and VIX futures markets entered a rare stage of backwardation. Those two elements–increases in the spot VIX coupled with market expectations of an upcoming decline–spelled trouble for a product designed to deliver daily inverse exposure to a benchmark comprised of short-term VIX futures contracts [see Low Volatility ETFs Attract Big Inflows].
But right around Thanksgiving, XIV has experienced an abrupt change of fate and climbed sharply higher; through Wednesday’s close, this ETN had gained close to 40% since Turkey day. The reason behind that sudden surge is two-fold. The big decline in the VIX, which measures expectations of short term equity market volatility, certainly hasn’t hurt; the so called “fear index” has declined by about 35% over that period. XIV has also been aided by a return to the normal environment for VIX futures; this market is in a state of steep contango at present, with both short-term and mid-term futures contracts trading at a material premium to the spot VIX.
|12/1/2010 – 5/31/2011||+96.9%|
|6/1/2011 – 11/25/2011||-73.9%|
|11/28/2011 – 1/4/2012||+42.4%|
For XIV, that’s a combination that will generally translate into big gains. This ETN is constructed in a way that allows investors to potentially profit from contango–the very same phenomenon that is the cause of “return erosion” in many commodity exchange-traded products [see Futures Free Commodity ETFdb Portfolio ]. When a futures market–whether for the VIX or a commodity–is sloping upward, strategies that involve “rolling” exposure as contracts expire are essentially flying into the wind; they are forced to buy high and sell low. Because XIV offers inverse exposure to such in index, it is positioned to thrive in that type of environment.
Time To Buy?
Since its inception in late 2010, XIV has perhaps been the ETP version of Dr. Jekyll and Mr. Hyde; this ETN has experienced periods of both huge price appreciation and big declines. Even after the recent spike in XIV, this ETN could be positioned for additional gains in the coming weeks [see also ETFs To Smooth Volatility: Looking At Some Long/Short Options]. Though the VIX has tumbled over the past month, it’s still more than 10% above its historical average–meaning that a further decline is certainly within the realm of possibility. But more importantly, the VIX futures market is in a state of steep contango–especially at the short end of the maturity spectrum. January futures were recently priced about 9% above the spot VIX, with the premium for March contracts approaching 20%.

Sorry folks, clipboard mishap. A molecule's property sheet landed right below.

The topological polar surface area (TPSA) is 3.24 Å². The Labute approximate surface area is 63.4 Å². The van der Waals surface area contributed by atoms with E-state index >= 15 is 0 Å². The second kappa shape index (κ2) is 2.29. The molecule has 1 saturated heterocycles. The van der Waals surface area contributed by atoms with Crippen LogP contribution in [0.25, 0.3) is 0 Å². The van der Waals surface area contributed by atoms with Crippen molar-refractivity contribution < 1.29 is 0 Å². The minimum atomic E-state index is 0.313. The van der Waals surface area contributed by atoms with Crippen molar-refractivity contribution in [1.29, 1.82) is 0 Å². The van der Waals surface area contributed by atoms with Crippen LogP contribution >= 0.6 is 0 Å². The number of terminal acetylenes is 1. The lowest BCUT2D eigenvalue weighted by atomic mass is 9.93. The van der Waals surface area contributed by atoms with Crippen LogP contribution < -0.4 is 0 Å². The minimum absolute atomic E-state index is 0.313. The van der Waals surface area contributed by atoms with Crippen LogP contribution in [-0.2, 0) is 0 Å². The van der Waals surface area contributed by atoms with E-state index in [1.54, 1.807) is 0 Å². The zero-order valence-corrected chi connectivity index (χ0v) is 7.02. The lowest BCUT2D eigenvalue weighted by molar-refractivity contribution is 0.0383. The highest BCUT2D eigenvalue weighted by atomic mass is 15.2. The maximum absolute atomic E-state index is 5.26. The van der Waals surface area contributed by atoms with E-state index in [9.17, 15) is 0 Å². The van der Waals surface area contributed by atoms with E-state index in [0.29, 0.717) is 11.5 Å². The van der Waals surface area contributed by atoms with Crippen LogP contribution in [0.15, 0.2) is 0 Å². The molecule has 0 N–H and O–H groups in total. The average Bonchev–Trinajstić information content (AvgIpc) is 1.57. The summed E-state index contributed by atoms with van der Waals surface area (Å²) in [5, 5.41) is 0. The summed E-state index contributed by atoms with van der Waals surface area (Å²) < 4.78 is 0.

|Month||Value||% Over Spot|
|As of January 4. Source: cboe.com|
XIV is a potentially intriguing investment opportunity for investors who expect markets to move sideways in the short- to intermediate-term [see XIV Returns]. Because it offers inverse exposure to an index comprised of short-term VIX futures, it essentially puts investors in the position of writing call options on the VIX. If the index shoots higher, that means obligations to the counterparties to those contracts. If the VIX holds steady–as it would likely do in a sideways market–XIV essentially pockets the “premiums” over spot prices built in to future prices. Put another way, this ETN allows investors to fill the role of the insurance company; if disasters hit the markets, they’ll be on the hook for the damages. If it’s smooth sailing ahead, they get to line their pockets with the policy premiums [see Six Noteworthy ETF Innovations].
There are, of course, some nuances that should be carefully considered and understood. XIV features a daily reset of exposure, which means that it is designed to track the inverse of the performance of the specified index over the course of a single day. Over longer periods of time, the impacts of compounding returns–which can work both for or against investors depending on the environment–can be meaningful. And it only takes a look at the chart for XIV over the last six months to appreciate the potential for swift and severe losses; if investor anxiety spikes again and the VIX surges, this ETN could feel the burn.
Written By Michael Johnston From ETF Database Disclosure: Long XIV.
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